mnee in the Senato familiarized him not
mtly with the ru'es of that body. but
v itha parliam<.niatary u sage in general.
Col Sloana is a South Carolinian, piroud
I Soauth Carol ina, and in the hi&rh nlice
o which lie is chosen will aim~11to pre
irve and1( p(lrpetuate all that every lever
if his State honors aInd reveres in her
JudIe WV. 1). I icardh, of iMemaphiis,
lls beeni sileleih as chief justice of
.he supromo courat of Tennessee alter
1 two dlays' coinferonce amtiong thle live
nmbeltrs of [lie tew court. ,Judige
Baermd wasm re-elected t.o [lie supremai
>cch in August and1 hias ser'vedi a1ful1
.crm of eight years.
WV. WV. Iiockhiili, whose services in
he settlement of the boxer tr'oules in
Jhinia wVere so valuable may be apj
poiinted to fill [lhe vacancy about. to be
3aused by [lie resigationi of Minister
;onger', who is tired of life in heathen
It is a laudable atihiton to reach the
top) of the laddier of success. But inany
a umnan who reaches the topmiost rung
finds his positiont ai tormnt intead(i( of a
trimph. I[e has
sacriheced hi i S
health to success. g
A inani can suc
ceedI antd be
strong if lhe
heeds Nature 's
wlarnings. Wheni
there is inidiges..
tiota, loss of ap
p)etitei, ringing in
the ears, dizzi
ines, spots he
fore the eyes or
palpljitationi of the
heart ;any)) or tall
of these sympi 1tomts
pinlt to weakns iand81(
loss of nutritioni. D)r.
P'ierce's Golden Med
ical D)iscovery cuirest dis
eases of the stomaiach
atid other organs of di
By perfect antd abund
anit nourishmanent dis
tributedl to each vital
organ it eabales the co-opera
tion of all thme organs to pre
serve the perfect health of
the body.
"F'or nh'out two years I suaffered frorn a veryr
obhstinnte case of dyspepisi," writes R. It. tsecord,
tEsti., of d3 Eamsterna Ave., Troronato, Otatrlo. "I
trida greait nauatnher of reaanedies withioualt su
cessi. I fiall y lost faith ini thaeau aili. I wais sto
far gone t liat '1 couald iaot hear atny solId food hii
liny tottna for a tong thne;c felt tuacooy
and dept essed. Could not1 sleep nour follow tmy
occupti Iona. tonne fotar tuonthas ago~ a frienda
recornti uended your * Colden Medical Discov'ery.'
After a week's treatienat I hand derived so atteh
,enaefiat thaat I contned the t,nedicinae. I have
taiken tree' bottles and a:n conavinced It las
in lily case accomliishaed a perinanenat cuarc.I
cnan cons,ctenatou,sly recorntiend it to the thiou
sands oft dyspep'itics throughout the land."
Trhic" Commonn Sense Medical Adviser,n
ioo8 large pages in paper covers, is sent
free on receipt of 21 one-cenit stamnps to
b>yepne of mailing only. Address
r. R V.Piece,Buffalo, N. Y.
Medical College
of Virginia.
...RatalIshed 183N....
Drunartmenl8 of Med ie'n'a Tentlita.
and Pharmacy. For p)articuhlars and
catalogue address, Christopher Tomp
kins, M. D.. Dean, Richmond, Va.
Black Hair
" I have rised your hair Vigor
for flve years and am greatly
pleased with it. It certainly re
stores the original color to gray
hair. It keeps my hair soft." --Mrs.
Helen < ilkenny, New I'ortland, Me.
Ayer's Hair Vigor has
been restoring color to
gray hair for tifiy years,
and it ncvcr fails to do
this work, either.
You can rely upon it
for stopping your hair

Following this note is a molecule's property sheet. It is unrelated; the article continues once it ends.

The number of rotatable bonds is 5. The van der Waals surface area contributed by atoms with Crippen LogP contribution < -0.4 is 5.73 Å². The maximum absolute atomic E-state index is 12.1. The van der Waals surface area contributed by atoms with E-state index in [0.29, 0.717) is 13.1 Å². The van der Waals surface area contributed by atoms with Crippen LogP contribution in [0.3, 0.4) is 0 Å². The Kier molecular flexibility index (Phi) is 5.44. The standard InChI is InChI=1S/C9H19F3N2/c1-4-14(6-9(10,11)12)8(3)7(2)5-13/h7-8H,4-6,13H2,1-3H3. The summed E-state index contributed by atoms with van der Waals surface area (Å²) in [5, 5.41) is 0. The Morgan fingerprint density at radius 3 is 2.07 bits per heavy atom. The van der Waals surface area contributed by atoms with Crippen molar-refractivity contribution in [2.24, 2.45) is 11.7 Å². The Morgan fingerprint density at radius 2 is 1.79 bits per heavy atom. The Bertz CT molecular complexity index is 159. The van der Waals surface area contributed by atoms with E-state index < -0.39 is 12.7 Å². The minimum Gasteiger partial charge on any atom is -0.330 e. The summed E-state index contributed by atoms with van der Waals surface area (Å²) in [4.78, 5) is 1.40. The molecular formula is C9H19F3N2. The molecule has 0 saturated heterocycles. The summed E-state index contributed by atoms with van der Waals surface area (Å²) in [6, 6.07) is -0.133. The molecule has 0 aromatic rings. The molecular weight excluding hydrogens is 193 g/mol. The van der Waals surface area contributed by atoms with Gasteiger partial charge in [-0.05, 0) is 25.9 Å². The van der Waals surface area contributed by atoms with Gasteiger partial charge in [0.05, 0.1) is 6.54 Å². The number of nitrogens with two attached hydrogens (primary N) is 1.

from falling, for keeping
your scalp clean, and for
making your hair grow.
$1.00 a bottle. All druggIsto.
If your irnolist e:u not tullty you,
aend nt i ono dll.tr anul we will xptross -
you a bottle. lbie ture antl g; the naino
of your nearet exptre,s tulteo. Addroes,
J. C. AY E CO., Lowell, Mass.
Al area of 400 s<iuare miles of
"treeless prairie" inl Nebraska has beeu
reclaimed arttd is nlow covered by young
foresta. The explanation is I.hlat therc
arc fewer destructivo forest lires than
formerly, owing to the settlement of
the region, andi that the herds of
buffalo have disappeared from it.
dlohn Ioiax, a negro, who attempt,
1(I to criminally assault tusie Costen.
bador, a youu woman of Potomac
Mills near Alexandria, was hanged
shortly before noon Tuesday. lie mad
a full con1a03sion just before ho asC011(l
ed( the gallows.
A great sensation has been croatel
in Missouri by the charge of bribery
being entered against a number of the
Southeastern Lime and C<
Headquarture for I
and Oils. Agents I
1ighest-Clase Itvar
93 'lUI{alh'ond Colors.
' Al9o for "'Stardard
Paint, the Fince't on
Is the Leading ., t
Pint on the Market
_ - Dealers in BuildinT
if our fill .ino of I1 IA l)W Altl. is
Colemian-Wagener I
:36: K'No PL STit',.
Cancer Hospital,
rath andc Bank Streets,
...We Cure. ..
Cancers, Tumors and Chronic Sore:
Without the Use of the Knife.
Come and see what w~ a have done
and are doIng. If then you are not sat
istied t,bat we do all we CLtA IM, w<
willI pay all of your ICX 1' N S S.
Special Price
ono month only, *5.00, $60.00, and $70.
00). Dolivered at' your deoJt. $5 00 t(
accompany order. This is auhead o~
any olfar over made for spot cash.
Write for terms.
L. A. McCord, M'gr.
rens, S. 0.
Charles G. Leslie,
--Fish and Ovsters
18 & 20 MAItl(IT sT., eIInL:sToN s c
consigunmenta of (Connt ry 'rodutco are
respectflly3 so eitedl, l'oIlJ(ry, ICggs, AC.
.'ish packed in harrels and b'oxes for
country trade a specialty.
Order Your Fresh
Fish and Oysters
fr..m The TIerry Fish Co., Charleston,
S. C., or The Columbia Fish and Ice
Co., Colulmbial, S. C., andI write to
them for price list.
F. S. TERRY, Manager.